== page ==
In ancient times, according to oral history, Suginometarō Nobuyuki had a fortified mansion upon this site. In the Nara Period the site contained a large temple called Suginomedera which possessed a Great Buddha Hall (Daibutsudō). Between 1189 and 1591 the Date Clan controlled this area. The Clan maintained a fort here from at least 1413, either fortifying or building on the ruins of the temple in the process. This fort was called Suginomejō after the temple, or, perhaps less formally, Daibutsujō, after the great Buddha statue it (had) possessed. It is known from letters sent by Date Harumune that he called the castle Suginomejō. To this day a large gorintō (stone elemental stupa) left over from the temple can be found at the ruins of Fukushimajō. As for the Great Buddha statue, there is a large (over 2m tall) seated statue of Dainichi-nyorai (Vairocana) sculpted from wood at Tōganji, a temple in the city. In 1881 a huge fire destroyed Tōganji but the statue was kept safe at the Daibutsudō on Mount Shinobu which overlooks the city, and relocated back to Tōganji after the temple was rebuilt. This statue however is called "The Second Great Buddha" or "Great Buddha in Town", and from this I gather that it is a remake of the original statue that was located at the castle site. I can't find a date for when it was remade, even though I checked on a list of cultural properties of Fukushima City. Given thought that it is a designated cultural property, it's probably from at least the Edo Peirod, but it also appears that nothing was transferred from Suginomedera to Tōganji, and so this Second Great Buddha statue was likely never located the castle site. Following Toyotomi Hideyoshi's victory of the Hōjō at Odawarajō, the Date Clan acknowledged him as ruler of Japan and gave up their territory in Fukushima, relocating to Yonezawa. In 1592 Kimura Yoshikiyo took control of Suginomejō, and it was probably abandoned at this time. He rebuilt the castle, changing the layout of the fort, and renamed it Fukushimajō. Today the majority of ruins date from this time.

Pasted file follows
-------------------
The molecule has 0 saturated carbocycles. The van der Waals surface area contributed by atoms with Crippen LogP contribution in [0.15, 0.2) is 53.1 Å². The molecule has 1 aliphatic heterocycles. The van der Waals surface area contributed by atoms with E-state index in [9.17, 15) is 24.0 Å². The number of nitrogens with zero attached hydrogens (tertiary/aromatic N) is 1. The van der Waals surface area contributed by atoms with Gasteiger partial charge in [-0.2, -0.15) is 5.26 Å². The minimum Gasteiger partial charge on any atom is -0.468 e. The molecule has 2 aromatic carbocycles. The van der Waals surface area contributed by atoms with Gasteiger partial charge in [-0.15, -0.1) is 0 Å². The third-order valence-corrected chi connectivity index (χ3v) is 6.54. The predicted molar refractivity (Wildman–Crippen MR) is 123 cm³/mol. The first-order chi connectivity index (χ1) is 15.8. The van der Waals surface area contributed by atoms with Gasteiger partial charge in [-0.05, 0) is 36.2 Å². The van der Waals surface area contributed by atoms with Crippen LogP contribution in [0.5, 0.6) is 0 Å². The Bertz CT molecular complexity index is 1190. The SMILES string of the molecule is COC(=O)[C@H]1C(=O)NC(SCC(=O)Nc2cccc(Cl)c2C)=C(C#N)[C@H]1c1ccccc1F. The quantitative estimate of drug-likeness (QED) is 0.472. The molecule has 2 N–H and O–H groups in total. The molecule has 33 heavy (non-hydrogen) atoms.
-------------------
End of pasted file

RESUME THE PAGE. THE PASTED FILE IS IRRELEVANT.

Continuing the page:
The site of Suginome Castle is shared with Fukushima Castle. Suginomejō was one of several iterations of fortifications in the vicinity. In 1592 the castle was rebuilt as Fukushimajō with the central compound to the north of Suginomejō. They share an overlapping area and history, and may be considered as part of the same ruin, but Suginomejō's boundaries extended outside the bounds of Fukushimajō, and so it equally may be treated as a separate site. I have yet to confirm where the central compound of Suginomejō was located. It may have also been outside of the bounds of Fukushimajō. Suginomejō is known as Sugitsumajō today. This name was used during the Edo Period to refer to the district of the castle town near to Suginomejō. The Edo Period pronounciation was then applied retroactively to the medieval era fort, so even though the ruin is today known as Sugitsumajō, in its day the fort was called Suginomejō.
The site of Suginome Castle / Sugitsuma Castle is now a landscape garden.The remains of an earthen embankment form a gentle slope at the back of the garden. My coming here was incidental as I was working (and so I only had only my phone with me with which to take pictures): I had a meeting overlooking the garden and used my lunch break to explore. There's always time for castle ruins! There are signs up around the government district of Fukushima City explaining about the fortifications which used to exist there.
|English Name||Suginome Castle|
|Alternate Names||Sugitsuma Castle|
|Castle Condition||Ruins only|
|Historical Period||Pre Edo Period|
|Access||Fukushima Station, Tohoku Main Line; 15 minute walk|
|Visitor Information||Access restricted. Belongs to the Sugitsuma Meeting Hall. Ask within.|
|Time Required||30 minutes|
|Location||Fukushima, Fukushima Prefecture|
|Coordinates||37° 44' 54.31" N, 140° 27' 59.58" E|
|Year Visited||Viewer Contributed|
|Added to Jcastle||2018|